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How to Survive Rush and Keep Smiling

Column By A. Arif Husain
Associate News Editor

On this first day of Residence and Orientation Week, I extend my pen in a gesture of welcome to this year's freshmen, our newest stock. Your decision to join the ranks of the world's most technologically-endowed has landed you on the doorstep of a two-week initiation. You will be faced with life-shaping choices and newfound obstacles. At the same time, you will be overrun by new opportunities and potential.

Think of it this way: rush is like puberty. Everybody goes through it. Nobody really likes it. But you're basically better off when it's over.

The good thing is, rush has loads of potential. Unfortunately, when I was a frosh, I didn't have the perspective to tap into it. If only someone could have written a column in The Tech with some useful suggestions.

Okay, so that was a cheap transition, but you're still reading aren't you? Now where was I? Right, Rush.

The most important thing to remember is that through all the pomp and circumstance, this thing was set up for your benefit. Secondly, realize that my last statement was a bold-faced lie. Rush is as much for your benefit as Operation Desert Storm was for Kuwait's. The real issue is that there are more freshmen than there are Institute beds. The Institute therefore depends on the independent living lroup system (i.e. fraternities and sororities) to compensate, and rush is the time for them to do so. True, there is also a dormitory rush element, but that's just the bun; ILGs are the real beef.

Don't get me wrong, however. I don't fault the system. I don't really mind the book; I just don't like the cover.

In any case, you'll have to make a choice about your living arrangements. Fraternities and sororities prepare all year for these few weeks. Because of this, you can expect to be approached by more than your share of pledge-seeking Greeks inviting you to everything from dinner to dance aerobics. If you feel the urge, by all means, don't let me interfere. But if "fun with velcro" isn't your thing, help is just around the column.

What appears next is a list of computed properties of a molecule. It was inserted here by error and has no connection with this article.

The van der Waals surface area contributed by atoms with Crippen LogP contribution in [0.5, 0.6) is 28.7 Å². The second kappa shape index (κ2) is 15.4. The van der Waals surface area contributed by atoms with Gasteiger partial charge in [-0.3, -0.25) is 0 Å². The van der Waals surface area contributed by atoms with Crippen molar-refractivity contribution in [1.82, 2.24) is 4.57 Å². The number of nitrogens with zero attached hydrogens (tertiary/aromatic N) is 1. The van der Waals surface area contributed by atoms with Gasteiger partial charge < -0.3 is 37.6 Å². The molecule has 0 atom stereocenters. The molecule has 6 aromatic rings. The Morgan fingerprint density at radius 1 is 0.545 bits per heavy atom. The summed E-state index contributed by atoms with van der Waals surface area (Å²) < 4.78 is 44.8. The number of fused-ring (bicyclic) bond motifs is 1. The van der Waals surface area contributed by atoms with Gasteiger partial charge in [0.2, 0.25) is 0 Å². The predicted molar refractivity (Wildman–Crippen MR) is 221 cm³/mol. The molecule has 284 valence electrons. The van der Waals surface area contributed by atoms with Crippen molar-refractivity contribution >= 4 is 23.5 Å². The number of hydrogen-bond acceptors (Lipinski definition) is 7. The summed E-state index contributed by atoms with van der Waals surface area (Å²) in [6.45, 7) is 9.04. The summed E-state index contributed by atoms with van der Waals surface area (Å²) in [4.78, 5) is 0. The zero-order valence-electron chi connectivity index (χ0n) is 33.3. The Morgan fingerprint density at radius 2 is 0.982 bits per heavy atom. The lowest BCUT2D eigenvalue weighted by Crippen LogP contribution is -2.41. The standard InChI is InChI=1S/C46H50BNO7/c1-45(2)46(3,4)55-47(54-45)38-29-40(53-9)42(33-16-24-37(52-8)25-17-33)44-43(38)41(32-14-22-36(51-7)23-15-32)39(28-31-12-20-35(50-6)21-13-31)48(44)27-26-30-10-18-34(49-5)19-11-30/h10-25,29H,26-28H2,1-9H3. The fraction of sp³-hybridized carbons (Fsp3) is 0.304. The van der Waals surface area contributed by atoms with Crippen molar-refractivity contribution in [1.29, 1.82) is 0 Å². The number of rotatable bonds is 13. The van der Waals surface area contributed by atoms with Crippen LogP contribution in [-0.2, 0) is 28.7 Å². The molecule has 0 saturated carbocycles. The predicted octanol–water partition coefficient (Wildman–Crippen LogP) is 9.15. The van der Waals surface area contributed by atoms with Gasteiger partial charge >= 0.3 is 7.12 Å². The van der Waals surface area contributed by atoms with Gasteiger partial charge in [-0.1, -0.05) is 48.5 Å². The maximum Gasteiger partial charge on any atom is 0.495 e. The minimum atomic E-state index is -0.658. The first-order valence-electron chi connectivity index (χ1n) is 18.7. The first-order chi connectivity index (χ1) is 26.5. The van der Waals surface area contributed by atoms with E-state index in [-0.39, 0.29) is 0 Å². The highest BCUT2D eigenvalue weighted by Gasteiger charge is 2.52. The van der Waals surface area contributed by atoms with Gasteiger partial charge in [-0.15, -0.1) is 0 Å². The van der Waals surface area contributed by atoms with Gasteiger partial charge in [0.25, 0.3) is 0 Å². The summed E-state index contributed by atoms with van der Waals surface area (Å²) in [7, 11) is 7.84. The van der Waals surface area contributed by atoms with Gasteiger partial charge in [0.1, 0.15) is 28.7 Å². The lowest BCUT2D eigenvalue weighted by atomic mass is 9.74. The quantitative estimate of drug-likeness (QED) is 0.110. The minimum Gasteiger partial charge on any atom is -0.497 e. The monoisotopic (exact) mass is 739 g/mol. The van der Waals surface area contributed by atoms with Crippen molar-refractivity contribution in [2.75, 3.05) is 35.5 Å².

Obviously, our dear brothers and sisters are working hard to distinguish freshmen from the few upperclassmen filtering about. You have the power to profit from the difficulty of their task. To get noticed, stroll around looking lost while singing your favorite Top 40 hit. Carry at least three campus maps and make sure they're visible. If possible, stop and get directions to the Charles River. Make conversation about that lovely cafeteria in the Student Center. Inquire as to the differences between the courses "one-eight-point-zero-one" and "one-eight-point-zero-one-one." I guarantee you'll hit Beacon Street before you can say omicron.

On the other hand, impersonating an upperclassmen can be perfected quite easily. First, make sure you're in a hurry. My theory is: if it can't be done fast, it's not worth doing. Second, don't carry any textbooks: Real nerds don't read. Third, complain a lot. Sure, getting admitted to MIT was the best thing to happen to you since the invention of the tactile-feedback keyboard; but that doesn't mean you can go around looking excited. Two months from now you'd sell your soul for a vacation in Siberia; so don't start off looking like you're in La La Land. Besides, it's just not right.

Most importantly you need to have the right demeanor. Your expression should reflect maturity, wisdom, and a deeper understanding of the world, while maintaining the dazed apathy characteristic of an overworked beaver. If you need help, drink about 5 cups of coffee and then run to Wellesely and back. That should give you the right flavor.

I'm willing to wager my monogrammed Chuck Vest boxer shorts that a little careful planning will make rush a far more palatable experience. After all, you're bound to end up living somewhere. Even if it turns out to be the sofas on the fifth floor of the Student Center, I guarantee you won't be alone.